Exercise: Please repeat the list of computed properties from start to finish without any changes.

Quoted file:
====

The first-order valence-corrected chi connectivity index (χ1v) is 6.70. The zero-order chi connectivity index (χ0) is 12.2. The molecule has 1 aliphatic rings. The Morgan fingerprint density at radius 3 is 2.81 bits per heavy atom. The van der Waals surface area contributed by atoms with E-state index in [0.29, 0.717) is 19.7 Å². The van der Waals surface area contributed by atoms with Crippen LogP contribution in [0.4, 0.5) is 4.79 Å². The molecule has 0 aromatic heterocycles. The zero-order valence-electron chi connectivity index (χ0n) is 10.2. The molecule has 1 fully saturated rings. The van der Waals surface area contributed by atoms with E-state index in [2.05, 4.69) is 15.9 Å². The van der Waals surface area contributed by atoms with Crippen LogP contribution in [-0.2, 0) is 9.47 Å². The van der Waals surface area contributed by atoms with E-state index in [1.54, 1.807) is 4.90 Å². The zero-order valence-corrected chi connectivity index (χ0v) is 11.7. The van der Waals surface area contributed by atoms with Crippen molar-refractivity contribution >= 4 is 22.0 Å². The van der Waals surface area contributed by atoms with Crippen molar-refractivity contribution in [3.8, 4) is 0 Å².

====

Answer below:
The first-order valence-corrected chi connectivity index (χ1v) is 6.70. The zero-order chi connectivity index (χ0) is 12.2. The molecule has 1 aliphatic rings. The Morgan fingerprint density at radius 3 is 2.81 bits per heavy atom. The van der Waals surface area contributed by atoms with E-state index in [0.29, 0.717) is 19.7 Å². The van der Waals surface area contributed by atoms with Crippen LogP contribution in [0.4, 0.5) is 4.79 Å². The molecule has 0 aromatic heterocycles. The zero-order valence-electron chi connectivity index (χ0n) is 10.2. The molecule has 1 fully saturated rings. The van der Waals surface area contributed by atoms with E-state index in [2.05, 4.69) is 15.9 Å². The van der Waals surface area contributed by atoms with Crippen LogP contribution in [-0.2, 0) is 9.47 Å². The van der Waals surface area contributed by atoms with E-state index in [1.54, 1.807) is 4.90 Å². The zero-order valence-corrected chi connectivity index (χ0v) is 11.7. The van der Waals surface area contributed by atoms with Crippen molar-refractivity contribution >= 4 is 22.0 Å². The van der Waals surface area contributed by atoms with Crippen molar-refractivity contribution in [3.8, 4) is 0 Å².